Christianity, Book-Burning and Censorship in Late Antiquity
Studies in Text Transmission
Imprint: Baylor University Press
370 Pages, 6.00 x 9.00 in
- Published: October 2017
Only a small fraction of ancient literature survives—less than one percent, estimates reveal. While the reasons vary, it is an irony that Christianity, often regarded as responsible for the proliferation and spread of books and book culture, was likewise active in suppressing and destroying books in Late Antiquity.
Author Dirk Rohmann assembles the evidence for the role played in book-burning by Christian institutions, writers, and saints during the Roman Empire. Rohmann analyzes a broad range of literary and legal sources, paying special attention to which genres and book types were likely to be targeted. Rohmann concludes that, in addition to heretical, magical, astrological, and anti-Christian books, other less obviously subversive categories of literature were also vulnerable to destruction and censorship through prohibition of manuscript copying. These texts included works from materialistic philosophical traditions, texts that were to become the basis for modern philosophy and science.
While book-burning functioned as a recognized cultural practice, and Rohmann acknowledges the wide variety of motivations at work in the various practices of censorship, he ultimately asks to what extent Christian book-burning and accompanying practices negatively affected the survival of pagan and pre-Christian literary and philosophical texts. Christianity’s rejection, even obliteration, of books—so contrary to its own worldview—testifies both to the perilous nature of texts in transmission as well as to the enduring cultural and ideological power of the written word.
Rohmann has richly and innovatively researched his topic. This is a book from which specialists will learn much, and yet it will be a fascinating tour for the general student of late antiquity and early Christian history. A tour de force of principled scholarship.~David Lyle Jeffrey, Distinguished Professor of Literature and the Humanities, Baylor University
Das Buch stellt als erste ausführliche Behandlung einer kaum gewürdigten Thematik einen wichtigen Beitrag dar…Es handelt sich um die erste systematische und umfassende Studie zu dieser Thematik und nicht nur gemessen daran hat Rohmann gute Arbeit geleistet.~Raphael Brendel, Bryn Mawr Classical Review
"Rohmann’s book does an excellent job of demonstrating that although a disproportionate amount of non-Christian written work was lost during late antiquity the reason for this loss was not the coercive book-burning advocated by popular lore. Although acknowledging that actual book-burning did occur Rohmann places the book-burning into context and provides a viable explanation for the significantly disproportionate loss of non-Christian materials through this period. The footnotes and bibliography provide valuable resources for the reader."~Joseph Baumstarck, Jr., The Christian Librarian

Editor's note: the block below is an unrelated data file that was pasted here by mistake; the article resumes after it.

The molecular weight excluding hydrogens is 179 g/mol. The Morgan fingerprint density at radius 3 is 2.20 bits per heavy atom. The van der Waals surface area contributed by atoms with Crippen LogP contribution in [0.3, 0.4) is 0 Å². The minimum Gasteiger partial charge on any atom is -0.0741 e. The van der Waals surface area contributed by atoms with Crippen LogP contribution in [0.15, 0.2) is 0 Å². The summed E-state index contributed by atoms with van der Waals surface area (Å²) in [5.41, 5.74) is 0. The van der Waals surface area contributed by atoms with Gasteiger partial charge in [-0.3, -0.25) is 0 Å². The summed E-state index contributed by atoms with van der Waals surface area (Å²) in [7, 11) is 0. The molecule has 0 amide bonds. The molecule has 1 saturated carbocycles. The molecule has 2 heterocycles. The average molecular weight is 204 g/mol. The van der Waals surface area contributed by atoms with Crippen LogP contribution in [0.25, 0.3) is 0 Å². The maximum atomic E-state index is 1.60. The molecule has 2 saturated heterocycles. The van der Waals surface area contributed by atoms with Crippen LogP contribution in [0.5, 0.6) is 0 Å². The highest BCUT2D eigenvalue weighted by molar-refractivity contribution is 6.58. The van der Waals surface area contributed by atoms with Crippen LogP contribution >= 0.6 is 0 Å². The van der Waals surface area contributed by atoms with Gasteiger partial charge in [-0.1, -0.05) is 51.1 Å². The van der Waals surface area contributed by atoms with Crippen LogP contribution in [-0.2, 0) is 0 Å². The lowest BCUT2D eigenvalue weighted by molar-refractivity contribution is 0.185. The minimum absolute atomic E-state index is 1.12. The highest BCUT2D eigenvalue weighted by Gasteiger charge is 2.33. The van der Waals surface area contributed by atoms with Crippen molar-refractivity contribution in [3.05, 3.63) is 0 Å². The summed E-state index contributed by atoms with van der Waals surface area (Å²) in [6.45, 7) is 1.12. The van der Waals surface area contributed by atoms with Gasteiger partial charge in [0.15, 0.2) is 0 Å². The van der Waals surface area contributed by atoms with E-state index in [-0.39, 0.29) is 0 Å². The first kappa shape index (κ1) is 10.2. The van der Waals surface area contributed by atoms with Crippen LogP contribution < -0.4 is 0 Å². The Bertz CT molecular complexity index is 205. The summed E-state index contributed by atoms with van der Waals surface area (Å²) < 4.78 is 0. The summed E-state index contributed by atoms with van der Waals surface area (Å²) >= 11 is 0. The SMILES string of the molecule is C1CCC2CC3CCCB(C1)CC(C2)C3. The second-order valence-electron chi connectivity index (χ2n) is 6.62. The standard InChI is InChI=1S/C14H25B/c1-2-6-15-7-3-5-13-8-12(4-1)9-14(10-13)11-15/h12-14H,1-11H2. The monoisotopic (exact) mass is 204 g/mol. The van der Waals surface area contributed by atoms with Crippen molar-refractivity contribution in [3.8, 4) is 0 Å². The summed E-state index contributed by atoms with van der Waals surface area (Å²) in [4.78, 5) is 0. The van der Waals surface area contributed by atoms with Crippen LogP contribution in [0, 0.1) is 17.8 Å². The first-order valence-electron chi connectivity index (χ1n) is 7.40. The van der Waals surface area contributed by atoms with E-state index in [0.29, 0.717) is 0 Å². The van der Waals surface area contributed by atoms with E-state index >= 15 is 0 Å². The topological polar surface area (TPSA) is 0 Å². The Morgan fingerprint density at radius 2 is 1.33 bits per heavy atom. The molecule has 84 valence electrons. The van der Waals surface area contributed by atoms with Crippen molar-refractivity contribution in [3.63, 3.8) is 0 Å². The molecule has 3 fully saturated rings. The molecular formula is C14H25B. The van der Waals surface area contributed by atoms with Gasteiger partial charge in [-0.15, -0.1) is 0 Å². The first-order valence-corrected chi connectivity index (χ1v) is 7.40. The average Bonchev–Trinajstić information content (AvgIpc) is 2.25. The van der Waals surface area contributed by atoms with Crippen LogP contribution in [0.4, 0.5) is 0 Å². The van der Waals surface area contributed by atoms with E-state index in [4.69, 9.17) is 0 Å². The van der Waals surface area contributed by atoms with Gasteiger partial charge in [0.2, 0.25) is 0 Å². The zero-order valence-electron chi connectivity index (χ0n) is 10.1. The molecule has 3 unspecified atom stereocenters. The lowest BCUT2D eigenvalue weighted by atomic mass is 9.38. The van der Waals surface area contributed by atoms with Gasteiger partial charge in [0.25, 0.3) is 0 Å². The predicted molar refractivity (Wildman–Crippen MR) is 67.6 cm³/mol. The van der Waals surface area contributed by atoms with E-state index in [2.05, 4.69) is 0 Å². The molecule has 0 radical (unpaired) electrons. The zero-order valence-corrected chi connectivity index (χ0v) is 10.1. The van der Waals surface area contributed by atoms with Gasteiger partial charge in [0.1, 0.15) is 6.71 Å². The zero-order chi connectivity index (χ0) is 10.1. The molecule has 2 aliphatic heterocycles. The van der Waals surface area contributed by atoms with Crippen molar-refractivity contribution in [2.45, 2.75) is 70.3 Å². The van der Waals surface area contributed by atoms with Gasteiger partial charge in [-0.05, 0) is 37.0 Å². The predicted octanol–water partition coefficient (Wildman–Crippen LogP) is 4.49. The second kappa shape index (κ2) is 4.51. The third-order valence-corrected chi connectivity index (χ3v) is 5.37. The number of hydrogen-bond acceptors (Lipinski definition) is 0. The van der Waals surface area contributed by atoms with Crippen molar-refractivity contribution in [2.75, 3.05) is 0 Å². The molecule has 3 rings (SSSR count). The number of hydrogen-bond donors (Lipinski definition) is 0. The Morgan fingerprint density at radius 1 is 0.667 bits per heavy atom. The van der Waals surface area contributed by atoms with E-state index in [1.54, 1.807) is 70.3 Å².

"…Rohmann’s work is a well-researched academic study drawing upon an impressive number of sources, including Christian and pagan authors, as well as legal documents, both Roman and ecclesiastical…[It] will certainly be of interest not only to the scholars and students of late antiquity but also to a broader audience interested in the history of the written word."~Evgenia Moiseeva, Review of Biblical Literature
This is a fascinating study. Rohmann has provided students of Christianity with one of the most engaging studies I have yet read. The topic is captivating and the development of the subject is meticulous and wise. This book is literally packed with important historical details which fill in the gaps about an early Christian practice which raises eyebrows among those who may not know the whence and why of book burning. It ought to be read by those with an interest in the intellectual history of the early Church and by those with a fondness for the peculiarities of some Christian practices~Jim West, Reading Religion
this is a useful introduction to an interesting topic~David Woods, Journal of Theological Studies
A detailed and wide-ranging study of the effects of Christianity on the survival of classical literature.~Larry Hurtado Blog
At its best, his writing has the soft touch of an ethnographer. Indeed, this monograph enthralled me whenever Rohmann concentrated on reconstructing the social world of Late Roman censorship.~Nathan J. Ristuccia, Fides Et Historia
It has been argued that only a very small fraction of ancient literature has survived, perhaps less than one per cent, while pointing fingers at Christians in the Late Antique period as the usual suspects. It is one thing to state but quite another to demonstrate. With a commanding knowledge of the sources, Dirk Rohmann undertakes a forensic investigation of the relationship between Christianity and book-burning specifically and censorship more generally.~Thomas A. Fudge, Journal of Religious History
Aufgrund der Materialfülle ist das Buch lesenswert.~Alexander Weiß, Historische Zeitschrift
This is a noteworthy and valuable book, particularly for its close attention to primary sources and their discussion of the reception of the classical heritage. It should be of interest to a wide range of scholars of the numerous ancient authors addressed in its pages.~Éric Fournier, Augustinian Studies